Quantification of saxitoxin in human blood by ELISA

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Abstract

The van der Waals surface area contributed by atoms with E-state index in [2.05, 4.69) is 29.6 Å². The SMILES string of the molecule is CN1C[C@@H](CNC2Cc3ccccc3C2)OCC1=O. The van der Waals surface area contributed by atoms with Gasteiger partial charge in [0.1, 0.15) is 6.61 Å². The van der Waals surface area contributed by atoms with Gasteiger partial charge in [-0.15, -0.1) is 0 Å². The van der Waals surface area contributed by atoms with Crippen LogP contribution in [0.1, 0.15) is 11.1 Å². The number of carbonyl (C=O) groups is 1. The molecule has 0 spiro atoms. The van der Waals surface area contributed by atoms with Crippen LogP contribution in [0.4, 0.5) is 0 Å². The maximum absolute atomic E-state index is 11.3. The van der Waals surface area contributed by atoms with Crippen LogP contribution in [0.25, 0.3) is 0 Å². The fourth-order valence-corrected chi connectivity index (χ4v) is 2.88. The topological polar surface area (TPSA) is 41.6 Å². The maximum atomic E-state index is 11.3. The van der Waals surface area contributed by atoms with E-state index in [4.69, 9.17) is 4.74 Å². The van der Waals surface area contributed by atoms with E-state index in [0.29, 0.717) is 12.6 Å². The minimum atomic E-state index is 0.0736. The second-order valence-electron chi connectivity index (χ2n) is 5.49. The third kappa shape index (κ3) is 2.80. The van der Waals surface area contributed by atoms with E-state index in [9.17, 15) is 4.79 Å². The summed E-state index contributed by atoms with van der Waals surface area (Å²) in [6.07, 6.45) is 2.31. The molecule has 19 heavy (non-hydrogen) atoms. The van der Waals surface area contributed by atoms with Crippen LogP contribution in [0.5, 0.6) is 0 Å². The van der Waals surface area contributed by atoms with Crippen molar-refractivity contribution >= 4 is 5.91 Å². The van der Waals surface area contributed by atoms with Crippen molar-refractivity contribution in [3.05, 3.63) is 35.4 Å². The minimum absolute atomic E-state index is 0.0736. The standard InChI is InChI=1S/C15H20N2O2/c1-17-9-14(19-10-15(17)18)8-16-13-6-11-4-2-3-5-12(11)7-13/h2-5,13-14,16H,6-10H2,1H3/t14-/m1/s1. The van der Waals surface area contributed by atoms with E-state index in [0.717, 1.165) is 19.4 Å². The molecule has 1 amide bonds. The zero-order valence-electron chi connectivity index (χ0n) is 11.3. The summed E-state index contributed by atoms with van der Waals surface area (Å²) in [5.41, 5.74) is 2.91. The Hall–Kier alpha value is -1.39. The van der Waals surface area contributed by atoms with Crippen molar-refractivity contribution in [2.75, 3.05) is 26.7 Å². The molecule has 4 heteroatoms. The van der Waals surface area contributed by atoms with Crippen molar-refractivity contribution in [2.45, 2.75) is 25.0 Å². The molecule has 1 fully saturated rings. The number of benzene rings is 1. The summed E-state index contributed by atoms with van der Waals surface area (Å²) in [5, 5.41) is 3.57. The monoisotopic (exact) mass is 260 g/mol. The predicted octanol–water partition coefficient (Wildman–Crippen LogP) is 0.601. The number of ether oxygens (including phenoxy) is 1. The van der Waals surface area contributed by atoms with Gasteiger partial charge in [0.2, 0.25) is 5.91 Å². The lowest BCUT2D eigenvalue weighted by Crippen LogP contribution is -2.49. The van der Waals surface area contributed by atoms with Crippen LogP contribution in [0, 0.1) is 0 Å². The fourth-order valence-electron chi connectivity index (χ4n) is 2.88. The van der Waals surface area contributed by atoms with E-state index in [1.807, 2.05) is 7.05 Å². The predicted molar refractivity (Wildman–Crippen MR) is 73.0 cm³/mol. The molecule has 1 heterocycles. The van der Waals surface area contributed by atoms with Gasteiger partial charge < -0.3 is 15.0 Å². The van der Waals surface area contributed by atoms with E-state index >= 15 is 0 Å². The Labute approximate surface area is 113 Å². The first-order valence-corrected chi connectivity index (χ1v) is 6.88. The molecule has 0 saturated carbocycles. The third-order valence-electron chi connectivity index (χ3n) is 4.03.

Saxitoxin (STX) is a potent marine toxin that causes paralytic shellfish poisoning (PSP) which can result in significant morbidity and mortality in humans. Low lethal doses, rapid onset of PSP symptoms, and brief STX half-life in vivo require sensitive and rapid diagnostic techniques to monitor human exposures. Our laboratory has validated an enzyme-linked immunosorbent assay (ELISA) for quantitative detection of STX from 0.020 to 0.80 ng/mL in human whole blood and from 0.06 to 2.0 ng/mL in dried human blood which is simple, sensitive, rapid, and cost-effective. To our knowledge, this is the first validated method for the quantitation of saxitoxin in whole blood. Microsampling devices were used in sample collection which allows for standardized collection of blood, stable storage, and cost-efficient shipping. Quality control precision and accuracy were evaluated over the course of validation and were within 20% of theoretical concentrations. No detectable background concentrations of STX were found among fifty whole blood and dried blood convenience samples. Additionally, ten spiked individual whole blood and dried blood samples were tested for accuracy and precision and were within 20% of theoretical concentrations. Gonyautoxins 2&3 (GTX2&3) cross-reacted with this ELISA by 21%, but all other structurally related PSP toxins tested cross-reacted less than two percent. While clinical diagnosis or treatment of PSP would be unaffected by GTX2&3 cross-reactivity by ELISA, to accurately quantify individual PSP toxins, these results should be coupled with high performance liquid chromatography mass spectrometry measurements.

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